Sony has become a pariah on Twitter.

The company’s decision to bow to threats of violence from the North Korean-backed hackers has plunged the media giant into a cauldron of Hollywood hate.

Sarah Silverman: “All joking aside, we just gave a comfy foothold to censorship & it doesn't get any better from this point on.”

Rob Lowe: “Wow. Everyone caved. The hackers won. An utter and complete victory for them. Wow.”

And Jimmy Kimmel teed off on his ABC show: “I think allowing a ruthless dictator of another country to decide American people can and cannot see in our own country is against, like, everything we’re supposed to stand for, right?”

Yes, yes and yes. But I’m not going to join the stampede.

Sony’s unforgivable blunder was in making this misbegotten movie in the first place. I mean, an assassination “comedy” that includes Kim Jong Un’s head being blown up, with an internal debate over how much his hair should be on fire? As Greta Van Susteren tweeted, “Anyone who has been to NK knows how dangerous it is and would not have been so stupid to make that movie.” Sony Pictures and Seth Rogen didn’t even have the wit to make it about a fictional regime with a short leader.

Imagine the outrage if the North Koreans or anyone else made a film that showed President Obama being graphically killed? Yes, I know “Death of a President,” a 2006 film that showed the murder of George W. Bush, won an award at the Toronto film festival, and I find that despicable. But fortunately, most people never even heard of that monstrosity.

Having made “The Interview,” Sony did just about everything wrong once the hackers paralyzed the company and revealed all kinds of sensitive e-mails. But I’m sorry, I’m not going to pile on for the decision to cancel the Christmas debut of this  ill-conceived project.

The threat of violence may be empty, but if a single movie-goer was hurt at a theater where this film was being shown, Sony would face universal condemnation and enormous legal liability. The major theater chains were refusing to carry it anyway. It’s easy to take potshots, but Sony was in an impossible box.

Where the company is compounding the damage, though, is in making the film completely disappear. Sony could take a stand in favor of free expression by streaming the movie online, or putting it on DVD, handing the decision to consumers without creating theater lines that would present a target.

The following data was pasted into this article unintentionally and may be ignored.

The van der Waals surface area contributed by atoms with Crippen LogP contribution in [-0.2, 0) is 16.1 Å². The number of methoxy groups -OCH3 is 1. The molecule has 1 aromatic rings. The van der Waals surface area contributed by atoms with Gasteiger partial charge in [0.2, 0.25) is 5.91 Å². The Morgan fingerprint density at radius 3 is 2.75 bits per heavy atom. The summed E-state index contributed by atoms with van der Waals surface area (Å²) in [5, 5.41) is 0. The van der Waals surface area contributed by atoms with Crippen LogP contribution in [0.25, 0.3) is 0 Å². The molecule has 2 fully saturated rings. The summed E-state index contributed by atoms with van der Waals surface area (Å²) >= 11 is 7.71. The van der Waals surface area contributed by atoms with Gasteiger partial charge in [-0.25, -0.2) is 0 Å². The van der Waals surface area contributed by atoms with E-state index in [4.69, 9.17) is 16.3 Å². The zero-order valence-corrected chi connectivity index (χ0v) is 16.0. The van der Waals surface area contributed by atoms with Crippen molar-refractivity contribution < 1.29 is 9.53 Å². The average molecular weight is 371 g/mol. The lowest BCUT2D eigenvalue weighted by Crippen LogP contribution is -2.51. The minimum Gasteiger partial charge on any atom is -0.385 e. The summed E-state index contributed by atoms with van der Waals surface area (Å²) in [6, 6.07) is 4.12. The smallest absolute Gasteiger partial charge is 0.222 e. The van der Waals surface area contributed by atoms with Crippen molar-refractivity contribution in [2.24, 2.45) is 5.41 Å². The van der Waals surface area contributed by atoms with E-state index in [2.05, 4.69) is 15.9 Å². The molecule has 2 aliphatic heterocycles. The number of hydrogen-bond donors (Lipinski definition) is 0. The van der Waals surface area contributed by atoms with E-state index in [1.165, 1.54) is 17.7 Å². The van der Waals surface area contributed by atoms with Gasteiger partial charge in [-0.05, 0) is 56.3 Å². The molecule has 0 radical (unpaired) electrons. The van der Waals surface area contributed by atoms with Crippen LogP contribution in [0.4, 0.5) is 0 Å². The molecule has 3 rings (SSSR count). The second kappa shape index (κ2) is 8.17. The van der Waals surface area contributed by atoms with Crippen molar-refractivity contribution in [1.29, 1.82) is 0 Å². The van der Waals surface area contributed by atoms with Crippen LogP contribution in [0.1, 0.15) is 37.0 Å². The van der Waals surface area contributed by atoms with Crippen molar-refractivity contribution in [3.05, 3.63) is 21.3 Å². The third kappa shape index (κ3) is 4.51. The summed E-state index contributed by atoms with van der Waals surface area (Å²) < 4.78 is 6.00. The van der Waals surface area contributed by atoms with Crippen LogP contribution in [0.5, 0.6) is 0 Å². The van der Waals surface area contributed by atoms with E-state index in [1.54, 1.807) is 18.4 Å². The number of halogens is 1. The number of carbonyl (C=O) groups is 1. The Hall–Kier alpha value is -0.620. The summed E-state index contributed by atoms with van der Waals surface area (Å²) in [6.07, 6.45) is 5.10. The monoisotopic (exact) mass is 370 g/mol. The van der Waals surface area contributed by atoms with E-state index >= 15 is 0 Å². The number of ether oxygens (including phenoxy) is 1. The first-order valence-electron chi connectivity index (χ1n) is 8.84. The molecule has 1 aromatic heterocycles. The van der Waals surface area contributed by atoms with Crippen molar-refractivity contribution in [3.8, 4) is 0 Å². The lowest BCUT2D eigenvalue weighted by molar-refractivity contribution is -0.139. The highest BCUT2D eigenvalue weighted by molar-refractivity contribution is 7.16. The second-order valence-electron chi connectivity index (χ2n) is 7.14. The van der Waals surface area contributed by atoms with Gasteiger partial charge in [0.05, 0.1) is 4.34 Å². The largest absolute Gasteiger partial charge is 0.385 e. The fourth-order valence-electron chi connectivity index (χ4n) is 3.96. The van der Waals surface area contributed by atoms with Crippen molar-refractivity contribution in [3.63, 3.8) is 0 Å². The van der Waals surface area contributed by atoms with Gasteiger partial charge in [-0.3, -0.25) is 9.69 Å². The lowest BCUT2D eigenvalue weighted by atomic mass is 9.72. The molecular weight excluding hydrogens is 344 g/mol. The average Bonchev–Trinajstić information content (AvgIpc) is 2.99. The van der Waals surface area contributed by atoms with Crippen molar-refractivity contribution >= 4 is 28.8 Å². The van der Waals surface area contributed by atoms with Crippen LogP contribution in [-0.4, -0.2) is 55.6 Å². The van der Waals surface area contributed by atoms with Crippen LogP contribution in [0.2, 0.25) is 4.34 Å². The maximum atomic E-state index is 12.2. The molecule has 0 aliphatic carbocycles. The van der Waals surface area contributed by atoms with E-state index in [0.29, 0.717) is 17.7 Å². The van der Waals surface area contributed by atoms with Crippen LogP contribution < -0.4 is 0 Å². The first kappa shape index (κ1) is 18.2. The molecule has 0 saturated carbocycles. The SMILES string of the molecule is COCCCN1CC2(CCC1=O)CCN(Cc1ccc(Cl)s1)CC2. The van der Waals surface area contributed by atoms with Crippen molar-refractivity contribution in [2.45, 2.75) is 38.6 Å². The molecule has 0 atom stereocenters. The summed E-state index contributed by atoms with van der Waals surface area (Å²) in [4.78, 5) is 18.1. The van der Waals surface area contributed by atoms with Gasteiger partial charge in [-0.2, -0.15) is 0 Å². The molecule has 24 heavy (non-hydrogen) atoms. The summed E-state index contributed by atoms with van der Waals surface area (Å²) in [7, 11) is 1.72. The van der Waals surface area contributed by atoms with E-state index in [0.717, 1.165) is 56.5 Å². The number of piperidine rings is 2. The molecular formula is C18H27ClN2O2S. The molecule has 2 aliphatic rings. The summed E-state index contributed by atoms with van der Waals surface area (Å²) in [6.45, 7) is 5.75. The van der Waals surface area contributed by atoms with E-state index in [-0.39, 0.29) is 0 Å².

But you can tell that Sony just wants to be done with this debacle, and free speech must be very low on its list of priorities right now.

The escalation of threats, and U.S. officials confirming that North Korea is behind the hacking, should make us reconsider the media’s role. It was a major misstep for news organizations to allow this international crime to be overshadowed by the gossipy e-mails about Angelina Jolie, George Clooney and other stars.

I noted how uncomfortable I was when we talked about the story on “Media Buzz,” and even though the correspondence showed Sony Pictures’ Amy Pascal and a producer making racially tinged jokes about President Obama, we were still trafficking in stolen property.

Perhaps the admonition from screenwriter Aaron Sorkin (whose own mildly embarrassing correspondence was leaked) should now be read in a different light:

“I know there’s juicy stuff in the emails and I know some of us have been insulted and I know there’s more to come. No one’s private life can totally withstand public scrutiny. But this is much bigger than hurt feelings and banged-up egos.

“If you close your eyes you can imagine the hackers sitting in a room, combing through the documents to find the ones that will draw the most blood. And in a room next door are American journalists doing the same thing. As demented and criminal as it is, at least the hackers are doing it for a cause. The press is doing it for a nickel.”

If there’s another Sony document dump, shouldn’t news organizations just say no? There will always be places for people to find this stuff, of course. But the rest of us should stop enabling the hackers.

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